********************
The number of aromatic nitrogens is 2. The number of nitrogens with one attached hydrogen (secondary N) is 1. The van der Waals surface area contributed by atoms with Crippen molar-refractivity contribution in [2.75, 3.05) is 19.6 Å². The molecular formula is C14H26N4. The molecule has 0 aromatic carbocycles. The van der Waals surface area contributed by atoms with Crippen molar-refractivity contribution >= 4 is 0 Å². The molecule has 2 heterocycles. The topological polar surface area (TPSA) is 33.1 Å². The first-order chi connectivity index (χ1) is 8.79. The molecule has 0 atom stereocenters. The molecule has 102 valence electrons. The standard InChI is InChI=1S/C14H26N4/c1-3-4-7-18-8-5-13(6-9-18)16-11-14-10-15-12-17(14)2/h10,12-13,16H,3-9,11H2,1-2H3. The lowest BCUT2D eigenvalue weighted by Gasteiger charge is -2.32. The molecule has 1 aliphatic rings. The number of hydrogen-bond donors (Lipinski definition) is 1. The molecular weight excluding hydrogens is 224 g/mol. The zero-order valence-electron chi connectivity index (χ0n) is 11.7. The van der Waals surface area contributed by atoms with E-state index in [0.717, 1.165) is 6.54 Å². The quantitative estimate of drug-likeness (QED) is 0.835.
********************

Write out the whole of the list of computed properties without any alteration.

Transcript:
The number of aromatic nitrogens is 2. The number of nitrogens with one attached hydrogen (secondary N) is 1. The van der Waals surface area contributed by atoms with Crippen molar-refractivity contribution in [2.75, 3.05) is 19.6 Å². The molecular formula is C14H26N4. The molecule has 0 aromatic carbocycles. The van der Waals surface area contributed by atoms with Crippen molar-refractivity contribution >= 4 is 0 Å². The molecule has 2 heterocycles. The topological polar surface area (TPSA) is 33.1 Å². The first-order chi connectivity index (χ1) is 8.79. The molecule has 0 atom stereocenters. The molecule has 102 valence electrons. The standard InChI is InChI=1S/C14H26N4/c1-3-4-7-18-8-5-13(6-9-18)16-11-14-10-15-12-17(14)2/h10,12-13,16H,3-9,11H2,1-2H3. The lowest BCUT2D eigenvalue weighted by Gasteiger charge is -2.32. The molecule has 1 aliphatic rings. The number of hydrogen-bond donors (Lipinski definition) is 1. The molecular weight excluding hydrogens is 224 g/mol. The zero-order valence-electron chi connectivity index (χ0n) is 11.7. The van der Waals surface area contributed by atoms with E-state index in [0.717, 1.165) is 6.54 Å². The quantitative estimate of drug-likeness (QED) is 0.835.